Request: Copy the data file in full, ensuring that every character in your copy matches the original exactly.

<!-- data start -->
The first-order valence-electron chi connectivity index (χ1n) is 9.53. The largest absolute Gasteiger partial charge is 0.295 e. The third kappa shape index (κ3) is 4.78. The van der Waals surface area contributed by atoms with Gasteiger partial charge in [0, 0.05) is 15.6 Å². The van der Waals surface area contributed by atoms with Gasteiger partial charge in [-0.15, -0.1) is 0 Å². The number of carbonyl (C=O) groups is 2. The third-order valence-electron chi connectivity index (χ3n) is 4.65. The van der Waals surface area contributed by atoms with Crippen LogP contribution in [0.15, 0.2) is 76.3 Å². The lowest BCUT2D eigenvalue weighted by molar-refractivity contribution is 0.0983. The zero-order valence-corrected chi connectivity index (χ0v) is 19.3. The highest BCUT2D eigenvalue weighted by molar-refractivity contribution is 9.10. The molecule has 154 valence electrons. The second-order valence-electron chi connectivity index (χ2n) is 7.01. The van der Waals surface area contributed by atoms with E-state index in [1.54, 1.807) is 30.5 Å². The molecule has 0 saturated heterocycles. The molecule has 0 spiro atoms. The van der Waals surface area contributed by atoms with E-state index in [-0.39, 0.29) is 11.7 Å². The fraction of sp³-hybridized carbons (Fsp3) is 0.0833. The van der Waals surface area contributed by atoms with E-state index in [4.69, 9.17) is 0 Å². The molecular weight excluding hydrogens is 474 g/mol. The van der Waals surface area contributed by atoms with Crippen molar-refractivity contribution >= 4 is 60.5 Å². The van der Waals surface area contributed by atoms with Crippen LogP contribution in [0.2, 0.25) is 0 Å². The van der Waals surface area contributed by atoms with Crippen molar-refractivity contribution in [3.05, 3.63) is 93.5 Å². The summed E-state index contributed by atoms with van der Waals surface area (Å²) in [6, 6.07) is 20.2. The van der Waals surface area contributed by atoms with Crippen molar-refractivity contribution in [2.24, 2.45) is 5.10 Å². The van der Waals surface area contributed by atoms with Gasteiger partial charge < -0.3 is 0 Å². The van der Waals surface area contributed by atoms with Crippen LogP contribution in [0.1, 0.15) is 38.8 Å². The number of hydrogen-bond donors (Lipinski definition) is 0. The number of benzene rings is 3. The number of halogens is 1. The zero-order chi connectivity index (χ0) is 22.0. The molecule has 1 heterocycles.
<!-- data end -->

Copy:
The first-order valence-electron chi connectivity index (χ1n) is 9.53. The largest absolute Gasteiger partial charge is 0.295 e. The third kappa shape index (κ3) is 4.78. The van der Waals surface area contributed by atoms with Gasteiger partial charge in [0, 0.05) is 15.6 Å². The van der Waals surface area contributed by atoms with Gasteiger partial charge in [-0.15, -0.1) is 0 Å². The number of carbonyl (C=O) groups is 2. The third-order valence-electron chi connectivity index (χ3n) is 4.65. The van der Waals surface area contributed by atoms with Crippen LogP contribution in [0.15, 0.2) is 76.3 Å². The lowest BCUT2D eigenvalue weighted by molar-refractivity contribution is 0.0983. The zero-order valence-corrected chi connectivity index (χ0v) is 19.3. The highest BCUT2D eigenvalue weighted by molar-refractivity contribution is 9.10. The molecule has 154 valence electrons. The second-order valence-electron chi connectivity index (χ2n) is 7.01. The van der Waals surface area contributed by atoms with E-state index in [1.54, 1.807) is 30.5 Å². The molecule has 0 saturated heterocycles. The molecule has 0 spiro atoms. The van der Waals surface area contributed by atoms with E-state index in [-0.39, 0.29) is 11.7 Å². The fraction of sp³-hybridized carbons (Fsp3) is 0.0833. The van der Waals surface area contributed by atoms with E-state index in [4.69, 9.17) is 0 Å². The molecular weight excluding hydrogens is 474 g/mol. The van der Waals surface area contributed by atoms with Crippen molar-refractivity contribution >= 4 is 60.5 Å². The van der Waals surface area contributed by atoms with Crippen LogP contribution in [0.2, 0.25) is 0 Å². The van der Waals surface area contributed by atoms with Crippen molar-refractivity contribution in [3.05, 3.63) is 93.5 Å². The summed E-state index contributed by atoms with van der Waals surface area (Å²) in [6, 6.07) is 20.2. The van der Waals surface area contributed by atoms with Crippen molar-refractivity contribution in [2.24, 2.45) is 5.10 Å². The van der Waals surface area contributed by atoms with Gasteiger partial charge < -0.3 is 0 Å². The van der Waals surface area contributed by atoms with Crippen LogP contribution in [0.1, 0.15) is 38.8 Å². The number of hydrogen-bond donors (Lipinski definition) is 0. The number of benzene rings is 3. The number of halogens is 1. The zero-order chi connectivity index (χ0) is 22.0. The molecule has 1 heterocycles.